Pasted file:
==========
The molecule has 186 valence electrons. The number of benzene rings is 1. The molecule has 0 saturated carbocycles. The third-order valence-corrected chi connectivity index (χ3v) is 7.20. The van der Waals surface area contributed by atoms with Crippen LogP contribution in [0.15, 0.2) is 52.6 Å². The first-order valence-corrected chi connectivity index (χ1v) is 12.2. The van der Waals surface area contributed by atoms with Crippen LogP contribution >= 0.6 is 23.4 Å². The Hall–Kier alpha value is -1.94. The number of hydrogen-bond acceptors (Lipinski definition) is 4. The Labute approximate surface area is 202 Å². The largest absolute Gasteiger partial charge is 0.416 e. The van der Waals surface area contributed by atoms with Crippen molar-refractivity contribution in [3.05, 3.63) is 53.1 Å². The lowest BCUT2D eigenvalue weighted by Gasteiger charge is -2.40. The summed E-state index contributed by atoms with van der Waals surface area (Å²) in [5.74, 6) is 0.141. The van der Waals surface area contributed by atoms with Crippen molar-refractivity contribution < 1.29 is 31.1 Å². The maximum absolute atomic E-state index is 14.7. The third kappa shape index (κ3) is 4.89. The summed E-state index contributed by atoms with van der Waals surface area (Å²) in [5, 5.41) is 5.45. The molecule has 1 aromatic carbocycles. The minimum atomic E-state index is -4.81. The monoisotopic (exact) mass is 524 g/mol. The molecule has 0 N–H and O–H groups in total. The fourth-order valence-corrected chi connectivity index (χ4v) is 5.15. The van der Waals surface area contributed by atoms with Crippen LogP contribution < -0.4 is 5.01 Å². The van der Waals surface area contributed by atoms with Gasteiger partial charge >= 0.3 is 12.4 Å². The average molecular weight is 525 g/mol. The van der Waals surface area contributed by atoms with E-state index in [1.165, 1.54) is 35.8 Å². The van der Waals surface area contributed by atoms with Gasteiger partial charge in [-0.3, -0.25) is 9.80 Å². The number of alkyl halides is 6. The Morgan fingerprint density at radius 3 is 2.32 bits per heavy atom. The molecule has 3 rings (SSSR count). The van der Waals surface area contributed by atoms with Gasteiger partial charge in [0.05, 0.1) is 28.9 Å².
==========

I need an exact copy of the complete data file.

The molecule has 186 valence electrons. The number of benzene rings is 1. The molecule has 0 saturated carbocycles. The third-order valence-corrected chi connectivity index (χ3v) is 7.20. The van der Waals surface area contributed by atoms with Crippen LogP contribution in [0.15, 0.2) is 52.6 Å². The first-order valence-corrected chi connectivity index (χ1v) is 12.2. The van der Waals surface area contributed by atoms with Crippen LogP contribution >= 0.6 is 23.4 Å². The Hall–Kier alpha value is -1.94. The number of hydrogen-bond acceptors (Lipinski definition) is 4. The Labute approximate surface area is 202 Å². The largest absolute Gasteiger partial charge is 0.416 e. The van der Waals surface area contributed by atoms with Crippen molar-refractivity contribution in [3.05, 3.63) is 53.1 Å². The lowest BCUT2D eigenvalue weighted by Gasteiger charge is -2.40. The summed E-state index contributed by atoms with van der Waals surface area (Å²) in [5.74, 6) is 0.141. The van der Waals surface area contributed by atoms with Crippen molar-refractivity contribution < 1.29 is 31.1 Å². The maximum absolute atomic E-state index is 14.7. The third kappa shape index (κ3) is 4.89. The summed E-state index contributed by atoms with van der Waals surface area (Å²) in [5, 5.41) is 5.45. The molecule has 1 aromatic carbocycles. The minimum atomic E-state index is -4.81. The monoisotopic (exact) mass is 524 g/mol. The molecule has 0 N–H and O–H groups in total. The fourth-order valence-corrected chi connectivity index (χ4v) is 5.15. The van der Waals surface area contributed by atoms with Crippen LogP contribution < -0.4 is 5.01 Å². The van der Waals surface area contributed by atoms with Gasteiger partial charge >= 0.3 is 12.4 Å². The average molecular weight is 525 g/mol. The van der Waals surface area contributed by atoms with E-state index in [1.165, 1.54) is 35.8 Å². The van der Waals surface area contributed by atoms with Gasteiger partial charge in [-0.3, -0.25) is 9.80 Å². The number of alkyl halides is 6. The Morgan fingerprint density at radius 3 is 2.32 bits per heavy atom. The molecule has 3 rings (SSSR count). The van der Waals surface area contributed by atoms with Gasteiger partial charge in [0.05, 0.1) is 28.9 Å².